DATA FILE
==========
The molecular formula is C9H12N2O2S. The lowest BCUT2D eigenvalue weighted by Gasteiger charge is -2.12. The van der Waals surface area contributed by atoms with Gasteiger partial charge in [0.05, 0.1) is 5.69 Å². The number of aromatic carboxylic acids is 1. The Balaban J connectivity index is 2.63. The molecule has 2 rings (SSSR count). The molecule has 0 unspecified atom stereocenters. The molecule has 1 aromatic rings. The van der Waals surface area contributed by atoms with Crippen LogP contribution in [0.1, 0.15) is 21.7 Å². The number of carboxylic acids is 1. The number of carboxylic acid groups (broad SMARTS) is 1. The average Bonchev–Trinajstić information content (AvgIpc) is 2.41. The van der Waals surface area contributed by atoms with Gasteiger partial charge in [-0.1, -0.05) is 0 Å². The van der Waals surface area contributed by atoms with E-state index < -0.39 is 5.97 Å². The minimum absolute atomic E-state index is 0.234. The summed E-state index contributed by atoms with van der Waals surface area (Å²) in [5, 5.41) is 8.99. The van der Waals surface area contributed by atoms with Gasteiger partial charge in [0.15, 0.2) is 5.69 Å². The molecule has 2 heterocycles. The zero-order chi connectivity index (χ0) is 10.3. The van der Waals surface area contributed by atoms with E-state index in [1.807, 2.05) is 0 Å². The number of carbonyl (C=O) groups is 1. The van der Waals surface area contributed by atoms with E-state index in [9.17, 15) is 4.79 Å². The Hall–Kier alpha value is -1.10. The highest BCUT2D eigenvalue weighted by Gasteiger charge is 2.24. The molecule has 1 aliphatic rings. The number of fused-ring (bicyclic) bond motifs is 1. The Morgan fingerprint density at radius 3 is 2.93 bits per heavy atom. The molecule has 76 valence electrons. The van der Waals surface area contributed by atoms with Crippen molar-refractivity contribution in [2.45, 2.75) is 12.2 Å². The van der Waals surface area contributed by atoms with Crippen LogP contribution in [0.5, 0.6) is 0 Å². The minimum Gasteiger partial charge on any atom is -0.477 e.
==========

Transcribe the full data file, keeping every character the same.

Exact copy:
The molecular formula is C9H12N2O2S. The lowest BCUT2D eigenvalue weighted by Gasteiger charge is -2.12. The van der Waals surface area contributed by atoms with Gasteiger partial charge in [0.05, 0.1) is 5.69 Å². The number of aromatic carboxylic acids is 1. The Balaban J connectivity index is 2.63. The molecule has 2 rings (SSSR count). The molecule has 0 unspecified atom stereocenters. The molecule has 1 aromatic rings. The van der Waals surface area contributed by atoms with Crippen LogP contribution in [0.1, 0.15) is 21.7 Å². The number of carboxylic acids is 1. The number of carboxylic acid groups (broad SMARTS) is 1. The average Bonchev–Trinajstić information content (AvgIpc) is 2.41. The van der Waals surface area contributed by atoms with Gasteiger partial charge in [-0.1, -0.05) is 0 Å². The van der Waals surface area contributed by atoms with E-state index < -0.39 is 5.97 Å². The minimum absolute atomic E-state index is 0.234. The summed E-state index contributed by atoms with van der Waals surface area (Å²) in [5, 5.41) is 8.99. The van der Waals surface area contributed by atoms with Gasteiger partial charge in [0.15, 0.2) is 5.69 Å². The molecule has 2 heterocycles. The zero-order chi connectivity index (χ0) is 10.3. The van der Waals surface area contributed by atoms with E-state index in [1.807, 2.05) is 0 Å². The number of carbonyl (C=O) groups is 1. The van der Waals surface area contributed by atoms with E-state index in [9.17, 15) is 4.79 Å². The Hall–Kier alpha value is -1.10. The highest BCUT2D eigenvalue weighted by Gasteiger charge is 2.24. The molecule has 1 aliphatic rings. The number of fused-ring (bicyclic) bond motifs is 1. The Morgan fingerprint density at radius 3 is 2.93 bits per heavy atom. The molecule has 76 valence electrons. The van der Waals surface area contributed by atoms with Crippen molar-refractivity contribution in [2.45, 2.75) is 12.2 Å². The van der Waals surface area contributed by atoms with Crippen LogP contribution in [0.5, 0.6) is 0 Å². The minimum Gasteiger partial charge on any atom is -0.477 e.